How to Wash Your Hands Properly
Chances are, you have been washing your own hands for quite a while. All it takes is a little soap and some water, right? Actually, there is a bit more to handwashing. Below, find out how to wash your hands correctly, and why it matters so much.
The single most important thing you can do to keep from getting sick and to stop the spread of disease-causing germs is to wash your hands often. By frequently washing your hands, you wash away germs that you may have picked up from other people or from contaminated surfaces. One of the most common ways people catch colds is by rubbing their nose or their eyes after their hands have been contaminated with the cold virus. More frequent hand washing may be able to reduce the spread of the cold virus. Some studies show that when children are carefully taught to wash their hands school absenteeism is reduced, perhaps especially when alcohol-based hand rubs are combined with handwashing.
You cannot see germs with the naked eye, so wash your hands often. Especially important times include:
- Before, during, and after you prepare food
- Before you eat
- After you use the bathroom
- After you change a diaper
- After handling animals or animal waste
- When your hands are dirty
- More frequently when someone in your home is sick
To properly wash your hands, follow these simple steps:
- First wet your hands with warm water and apply liquid or lather with a clean bar of soap.
- Next rub your hands together vigorously and scrub all surfaces. Also clean under your fingernails to help control germs and keep them trimmed and short.
- Continue for at least 15 seconds or about the length of a little tune (for example: the "Happy Birthday" song). It is the soap combined with the scrubbing action that helps dislodge and remove germs.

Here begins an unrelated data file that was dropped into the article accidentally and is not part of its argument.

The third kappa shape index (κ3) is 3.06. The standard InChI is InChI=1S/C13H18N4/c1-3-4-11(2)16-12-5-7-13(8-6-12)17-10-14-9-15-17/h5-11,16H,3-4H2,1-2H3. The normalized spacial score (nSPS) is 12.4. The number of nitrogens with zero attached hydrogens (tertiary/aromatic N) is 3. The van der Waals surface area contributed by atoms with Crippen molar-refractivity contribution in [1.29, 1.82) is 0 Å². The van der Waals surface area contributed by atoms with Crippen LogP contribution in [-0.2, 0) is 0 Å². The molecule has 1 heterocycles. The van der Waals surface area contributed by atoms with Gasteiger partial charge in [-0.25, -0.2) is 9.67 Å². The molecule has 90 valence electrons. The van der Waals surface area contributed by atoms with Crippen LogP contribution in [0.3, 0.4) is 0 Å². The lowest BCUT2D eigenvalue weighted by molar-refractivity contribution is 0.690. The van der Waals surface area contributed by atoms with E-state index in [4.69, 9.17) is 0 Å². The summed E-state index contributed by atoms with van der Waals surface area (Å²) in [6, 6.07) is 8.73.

- Rinse your hands well and then dry them.
Note: When soap is not readily available, alcohol-based hand rubs offer a quick and easy alternative. No water is needed and studies show they’re fairly effective. But washing with soap is still the best single step you can take to prevent infection.
The Centers for Disease Control and Prevention
United States Department of Health and Human Services
Canadian National Occupation Health and Safety Resource
The Centers for Disease Control and Prevention website. Available at: http://www.cdc.gov/.
Guinan M, McGuckin M, Ali Y. The effect of a comprehensive handwashing program on absenteeism in elementary schools. Am J Infect Control. 2002 Jun;30(4):217-20.
Last reviewed July 2008 by Jill D. Landis, MD
Please be aware that this information is provided to supplement the care provided by your physician. It is neither intended nor implied to be a substitute for professional medical advice. CALL YOUR HEALTHCARE PROVIDER IMMEDIATELY IF YOU THINK YOU MAY HAVE A MEDICAL EMERGENCY. Always seek the advice of your physician or other qualified health provider prior to starting any new treatment or with any questions you may have regarding a medical condition.
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